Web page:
Twitter had already been talking about "stricter guidelines" for the use of its API. Now it has some details of the restrictions to be introduced in Version 1.1 which will impact third party apps.
The changes are outlined in an announcement by Michael Slippey who summarizes them as:
- Required authentication on every API endpoint Every request to the Twitter API will in future have to be authenticated using OAuth. Apps currently using the API without OAuth have until March 2013 to update.
- New per-endpoint rate-limiting methodology
In place of the current "one size fits all" limit of 350 calls per hour, most API endpoints will in future be rate limited at 60 calls per hour while some high-volume endpoints will be able to make up to 720 calls per hour
- Changes to Developer Rules of the Road
In future what were Display "Guidelines" will become "Requirements" and apps that are pre-installed on devices will have to be certified by Twitter. In addition, successful third party apps will have to "work directly" with Twitter.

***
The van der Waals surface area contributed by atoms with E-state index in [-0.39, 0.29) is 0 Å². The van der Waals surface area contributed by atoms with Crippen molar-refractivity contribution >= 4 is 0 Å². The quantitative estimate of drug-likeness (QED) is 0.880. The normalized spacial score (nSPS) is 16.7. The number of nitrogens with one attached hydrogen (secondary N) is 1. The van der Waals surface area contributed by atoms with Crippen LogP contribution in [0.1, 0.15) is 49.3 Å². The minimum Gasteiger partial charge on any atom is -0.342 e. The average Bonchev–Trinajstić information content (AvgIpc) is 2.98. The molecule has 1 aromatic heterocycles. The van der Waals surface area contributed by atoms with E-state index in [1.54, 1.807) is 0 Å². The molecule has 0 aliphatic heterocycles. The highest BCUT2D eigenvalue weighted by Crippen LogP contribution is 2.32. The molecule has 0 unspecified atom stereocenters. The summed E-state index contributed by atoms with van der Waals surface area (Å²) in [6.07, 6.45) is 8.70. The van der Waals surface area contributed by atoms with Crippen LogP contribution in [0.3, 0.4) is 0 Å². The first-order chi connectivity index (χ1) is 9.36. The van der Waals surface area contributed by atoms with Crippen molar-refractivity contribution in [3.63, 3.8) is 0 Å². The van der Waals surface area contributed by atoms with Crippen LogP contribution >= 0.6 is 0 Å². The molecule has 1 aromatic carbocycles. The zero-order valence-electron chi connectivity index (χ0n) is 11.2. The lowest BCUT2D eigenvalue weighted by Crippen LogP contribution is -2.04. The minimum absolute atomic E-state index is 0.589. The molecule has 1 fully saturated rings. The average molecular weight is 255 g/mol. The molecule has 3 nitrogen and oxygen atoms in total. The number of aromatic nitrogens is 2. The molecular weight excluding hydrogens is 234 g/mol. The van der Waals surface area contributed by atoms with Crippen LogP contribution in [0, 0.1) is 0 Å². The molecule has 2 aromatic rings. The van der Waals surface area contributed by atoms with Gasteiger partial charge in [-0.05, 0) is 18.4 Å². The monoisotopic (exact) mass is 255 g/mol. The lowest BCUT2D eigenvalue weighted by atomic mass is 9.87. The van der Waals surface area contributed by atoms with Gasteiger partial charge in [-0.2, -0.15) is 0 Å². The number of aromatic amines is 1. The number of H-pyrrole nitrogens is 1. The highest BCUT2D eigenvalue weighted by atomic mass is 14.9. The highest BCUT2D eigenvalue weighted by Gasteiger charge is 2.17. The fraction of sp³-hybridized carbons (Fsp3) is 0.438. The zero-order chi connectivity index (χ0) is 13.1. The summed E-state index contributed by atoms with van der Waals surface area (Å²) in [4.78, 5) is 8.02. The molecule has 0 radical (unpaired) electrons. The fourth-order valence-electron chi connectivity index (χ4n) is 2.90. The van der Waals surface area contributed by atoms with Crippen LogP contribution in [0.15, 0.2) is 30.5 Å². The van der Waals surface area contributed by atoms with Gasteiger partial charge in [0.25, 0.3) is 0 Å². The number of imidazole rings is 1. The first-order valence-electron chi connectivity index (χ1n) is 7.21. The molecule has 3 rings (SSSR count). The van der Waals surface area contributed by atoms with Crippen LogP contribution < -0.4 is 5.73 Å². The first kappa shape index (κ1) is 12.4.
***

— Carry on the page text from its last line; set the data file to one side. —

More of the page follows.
The key points in Slippey's announcement are:
If you are building a Twitter client application that is accessing the home timeline, account settings or direct messages API endpoints ... you will need our permission if your application will require more than 100,000 individual user tokens.
How can this work - there are already lots of third party apps with more than 100,000 users - in this case it seems the need for permission is postponed until the app in question doubles from its present size.
Although this might sound like a welcome concession, it is simply a stay of execution and what would have counted as future success is future doom.
These changes are explicitly designed to impact applications that are traditional Twitter clients, as indicated in the diagram showing the types of apps that the new guidelines are intended to encourage and those that will face restrictions.
So it's official, both new and established Twitter clients are going to have to seek permission to expand - and whether or not they receive it entirely up to Twitter.
Yet again Twitter is demonstrating the truth of Ian Elliot's comment made in March 2011:
Twitter is in control of its API and the data that its users create. The harsh lesson to be learned from this unwelcome news is that there are risks involved in creating software for a platform that is controlled by a single company.